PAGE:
D-cycloserine in the Management of Chronic Low Back Pain
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|ClinicalTrials.gov Identifier: NCT00125528|
Recruitment Status : Completed
First Posted : August 1, 2005
Results First Posted : February 23, 2015
Last Update Posted : February 9, 2017
|Condition or disease||Intervention/treatment||Phase|
|Low Back Pain Pain||Drug: D-cycloserine Drug: placebo||Phase 2|
Human brain imaging studies indicate that the medial prefrontal cortex activity can predict more than 80% of the variance of chronic back pain intensity. Therefore, the investigators have hypothesized that modulation of brain activity at this site should result in analgesia. D-cycloserine has been shown to potentiate conditioned fear extinction. Based on this the investigators hypothesize that chronic neuropathic pain (back pain with radiculopathy) is partially mediated or potentiated by decreased ability to extinguish the pain memory, which the investigators hypothesize to be mediated through reward/aversion brain circuitry, and specifically through medial prefrontal cortex. They have tested this idea in pre-clinical studies and demonstrated that rats with neuropathic pain show analgesia over the long-term when treated with D-cycloserine. In humans with chronic back pain, the investigators hypothesize that D-cycloserine will enhance extinction of back pain which in turn should result in reduced emotional relevance of the pain, that is reduced suffering. It is quite possible that the overall intensity of the back pain will be unaffected, however, the associated suffering will be significantly attenuated.
This will be a double-blind, randomized, parallel group escalating dose study comparing D-cycloserine twice a day (bid) with placebo bid in patients with chronic low back pain. Subjects meeting inclusion criteria will continue baseline medications and be treated for 12 weeks with study drug: 50 mg bid DCS or matching placebo for the first 4 weeks, then 100mg bid DCS or matching placebo for 4 weeks and finally 200mg bid DCS or matching placebo for 4 weeks. Assessments of efficacy and safety will be undertaken every 2 weeks using standard, validated instruments to evaluate change in pain, function, quality of life and adverse events.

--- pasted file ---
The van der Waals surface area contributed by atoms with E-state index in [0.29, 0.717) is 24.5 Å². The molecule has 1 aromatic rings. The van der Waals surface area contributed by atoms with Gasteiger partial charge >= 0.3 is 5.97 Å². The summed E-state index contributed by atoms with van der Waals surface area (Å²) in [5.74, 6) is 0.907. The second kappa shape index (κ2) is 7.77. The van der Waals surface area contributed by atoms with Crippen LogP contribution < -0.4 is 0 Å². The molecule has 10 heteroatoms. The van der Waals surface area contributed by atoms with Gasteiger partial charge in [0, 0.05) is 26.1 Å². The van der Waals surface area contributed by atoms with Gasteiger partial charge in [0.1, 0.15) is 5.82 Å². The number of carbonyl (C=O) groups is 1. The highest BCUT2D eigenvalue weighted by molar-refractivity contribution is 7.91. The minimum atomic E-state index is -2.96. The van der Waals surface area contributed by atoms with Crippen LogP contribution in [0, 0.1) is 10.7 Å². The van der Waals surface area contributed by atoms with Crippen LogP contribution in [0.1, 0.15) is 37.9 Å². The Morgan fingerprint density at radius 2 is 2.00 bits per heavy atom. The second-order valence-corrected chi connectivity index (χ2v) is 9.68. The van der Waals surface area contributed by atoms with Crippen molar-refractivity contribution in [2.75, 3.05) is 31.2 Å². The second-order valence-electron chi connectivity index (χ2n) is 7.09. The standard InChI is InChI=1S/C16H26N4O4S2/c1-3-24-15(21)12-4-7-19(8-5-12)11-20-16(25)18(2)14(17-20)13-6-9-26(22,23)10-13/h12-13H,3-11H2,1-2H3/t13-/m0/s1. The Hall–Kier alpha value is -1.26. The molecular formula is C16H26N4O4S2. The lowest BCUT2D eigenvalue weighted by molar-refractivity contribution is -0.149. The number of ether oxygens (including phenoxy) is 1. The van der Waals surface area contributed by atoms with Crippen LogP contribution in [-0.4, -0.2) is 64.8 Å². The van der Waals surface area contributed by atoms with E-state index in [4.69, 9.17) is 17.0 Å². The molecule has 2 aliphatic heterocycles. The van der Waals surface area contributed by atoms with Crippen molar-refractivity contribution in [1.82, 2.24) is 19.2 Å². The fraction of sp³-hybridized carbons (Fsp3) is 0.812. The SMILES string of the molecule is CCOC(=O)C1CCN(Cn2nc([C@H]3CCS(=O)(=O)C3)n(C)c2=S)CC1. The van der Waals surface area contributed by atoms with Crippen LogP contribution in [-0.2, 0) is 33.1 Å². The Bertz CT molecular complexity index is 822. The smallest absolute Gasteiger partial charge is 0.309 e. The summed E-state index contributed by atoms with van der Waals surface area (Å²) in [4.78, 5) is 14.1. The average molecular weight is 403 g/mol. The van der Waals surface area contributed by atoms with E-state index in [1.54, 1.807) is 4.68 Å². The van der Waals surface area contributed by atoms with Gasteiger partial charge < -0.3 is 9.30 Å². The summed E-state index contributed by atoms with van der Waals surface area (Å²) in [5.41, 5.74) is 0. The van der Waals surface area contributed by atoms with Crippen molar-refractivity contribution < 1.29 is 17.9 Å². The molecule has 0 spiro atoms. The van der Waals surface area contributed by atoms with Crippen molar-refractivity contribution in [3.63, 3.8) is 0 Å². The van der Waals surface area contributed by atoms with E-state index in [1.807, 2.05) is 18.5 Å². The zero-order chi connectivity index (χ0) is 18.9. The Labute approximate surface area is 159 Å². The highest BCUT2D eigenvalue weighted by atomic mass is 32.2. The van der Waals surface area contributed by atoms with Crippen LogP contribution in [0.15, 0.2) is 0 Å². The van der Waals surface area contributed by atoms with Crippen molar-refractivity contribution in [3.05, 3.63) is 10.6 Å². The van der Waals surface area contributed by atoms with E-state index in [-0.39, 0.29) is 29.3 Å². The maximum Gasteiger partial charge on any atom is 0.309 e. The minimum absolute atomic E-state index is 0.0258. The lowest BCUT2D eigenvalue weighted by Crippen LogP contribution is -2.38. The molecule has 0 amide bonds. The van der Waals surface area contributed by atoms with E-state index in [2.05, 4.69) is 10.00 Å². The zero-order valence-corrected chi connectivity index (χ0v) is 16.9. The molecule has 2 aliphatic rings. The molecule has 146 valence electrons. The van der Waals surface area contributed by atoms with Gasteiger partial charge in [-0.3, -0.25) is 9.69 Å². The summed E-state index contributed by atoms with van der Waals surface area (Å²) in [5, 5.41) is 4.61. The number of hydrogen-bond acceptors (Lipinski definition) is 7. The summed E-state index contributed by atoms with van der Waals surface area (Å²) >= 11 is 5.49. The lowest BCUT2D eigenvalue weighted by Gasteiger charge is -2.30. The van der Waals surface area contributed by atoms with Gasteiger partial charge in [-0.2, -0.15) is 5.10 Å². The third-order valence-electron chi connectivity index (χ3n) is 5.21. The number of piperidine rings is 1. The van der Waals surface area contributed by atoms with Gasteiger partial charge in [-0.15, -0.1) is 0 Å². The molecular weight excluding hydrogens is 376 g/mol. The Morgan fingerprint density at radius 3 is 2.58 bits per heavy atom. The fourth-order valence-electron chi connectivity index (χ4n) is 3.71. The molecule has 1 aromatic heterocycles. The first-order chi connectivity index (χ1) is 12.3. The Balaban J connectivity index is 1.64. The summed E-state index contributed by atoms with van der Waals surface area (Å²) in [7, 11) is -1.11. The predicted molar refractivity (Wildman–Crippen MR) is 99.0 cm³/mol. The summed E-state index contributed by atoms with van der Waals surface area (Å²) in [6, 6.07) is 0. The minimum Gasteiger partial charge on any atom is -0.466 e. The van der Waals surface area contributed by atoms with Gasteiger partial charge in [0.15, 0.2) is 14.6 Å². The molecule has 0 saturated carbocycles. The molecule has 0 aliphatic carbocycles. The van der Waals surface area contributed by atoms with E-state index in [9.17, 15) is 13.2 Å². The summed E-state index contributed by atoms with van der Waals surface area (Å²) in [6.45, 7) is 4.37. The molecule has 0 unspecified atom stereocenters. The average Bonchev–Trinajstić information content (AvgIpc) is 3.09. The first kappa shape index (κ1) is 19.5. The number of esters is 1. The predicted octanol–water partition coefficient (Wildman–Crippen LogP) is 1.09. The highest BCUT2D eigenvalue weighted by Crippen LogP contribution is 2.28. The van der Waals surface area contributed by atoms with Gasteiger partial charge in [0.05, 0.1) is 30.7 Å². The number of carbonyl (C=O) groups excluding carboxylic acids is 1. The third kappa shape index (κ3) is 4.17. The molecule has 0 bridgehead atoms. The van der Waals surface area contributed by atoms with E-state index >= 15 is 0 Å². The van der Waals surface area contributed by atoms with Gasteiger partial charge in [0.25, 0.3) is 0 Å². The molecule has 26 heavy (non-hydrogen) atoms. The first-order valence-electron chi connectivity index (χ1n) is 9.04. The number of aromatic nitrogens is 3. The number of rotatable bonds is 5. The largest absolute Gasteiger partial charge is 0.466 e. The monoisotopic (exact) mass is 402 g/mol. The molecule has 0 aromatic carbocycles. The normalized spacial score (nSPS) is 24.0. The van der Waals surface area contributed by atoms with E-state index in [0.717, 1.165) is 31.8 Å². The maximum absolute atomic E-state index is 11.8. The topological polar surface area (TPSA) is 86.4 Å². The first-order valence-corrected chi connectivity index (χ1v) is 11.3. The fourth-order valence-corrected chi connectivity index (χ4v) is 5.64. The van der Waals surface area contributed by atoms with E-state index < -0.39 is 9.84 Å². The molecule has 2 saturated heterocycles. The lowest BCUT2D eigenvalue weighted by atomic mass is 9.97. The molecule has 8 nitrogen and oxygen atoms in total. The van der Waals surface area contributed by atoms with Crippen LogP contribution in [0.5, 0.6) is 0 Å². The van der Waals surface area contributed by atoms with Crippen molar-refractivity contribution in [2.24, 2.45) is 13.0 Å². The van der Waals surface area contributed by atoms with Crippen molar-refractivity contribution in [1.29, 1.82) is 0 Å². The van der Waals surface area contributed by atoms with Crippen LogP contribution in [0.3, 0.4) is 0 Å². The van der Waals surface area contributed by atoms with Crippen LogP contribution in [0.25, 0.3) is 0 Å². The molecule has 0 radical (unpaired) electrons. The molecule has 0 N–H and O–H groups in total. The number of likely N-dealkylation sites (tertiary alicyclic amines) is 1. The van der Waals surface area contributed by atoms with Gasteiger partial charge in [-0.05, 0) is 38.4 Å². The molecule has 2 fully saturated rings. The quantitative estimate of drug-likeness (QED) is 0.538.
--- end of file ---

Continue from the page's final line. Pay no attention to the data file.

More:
|Study Type :||Interventional (Clinical Trial)|
|Actual Enrollment :||41 participants|
|Intervention Model:||Parallel Assignment|
|Masking:||Triple (Participant, Investigator, Outcomes Assessor)|
|Official Title:||D-Cycloserine in the Management of Chronic Low Back Pain: A Double-Blind, Randomized, Placebo-Controlled Pilot Study|
|Study Start Date :||July 2012|
|Primary Completion Date :||April 2014|
|Study Completion Date :||November 2014|
D-cycloserine 50mg bid/100mg bid/200 mg bid
D-cycloserine 50 mg bid; D-cycloserine 100 mg bid; D-cycloserine 200 mg bid
Placebo Comparator: 2
- Change in Numeric Rating Scale (NRS-11) [ Time Frame: 6 weeks ]Change in NRS score after 6 weeks of treatment as compared to baseline. The numeric rating scale is an 11-point rating scale wherein participants rated their current lower back pain intensity on a scale from 0 to 10, with 0 meaning no pain and 10 being the worst pain possible. Thus, a larger negative number indicates positive change and a higher efficacy.
- McGill Pain Questionnaire (MPQ) [ Time Frame: 6 weeks ]Change in MPQ score after 6 weeks of treatment as compared to baseline. The MPQ score uses a Pain Rating Index from 0 to 20 where 0 is evidence of no pain and 20 indicates the highest pain possible. A lower score is also indicative of a lower quality of pain. Thus, a larger negative number indicates positive change and therefore higher efficacy.
To learn more about this study, you or your doctor may contact the study research staff using the contact information provided by the sponsor.
Please refer to this study by its ClinicalTrials.gov identifier (NCT number): NCT00125528
|United States, Illinois|
|Northwestern University Feinberg School of Medicine|
|Chicago, Illinois, United States, 60611|
|Principal Investigator:||Thomas J Schnitzer, M.D., Ph.D.||Northwestern University|
|Principal Investigator:||Vania Apkarian, Ph.D.||Northwestern University|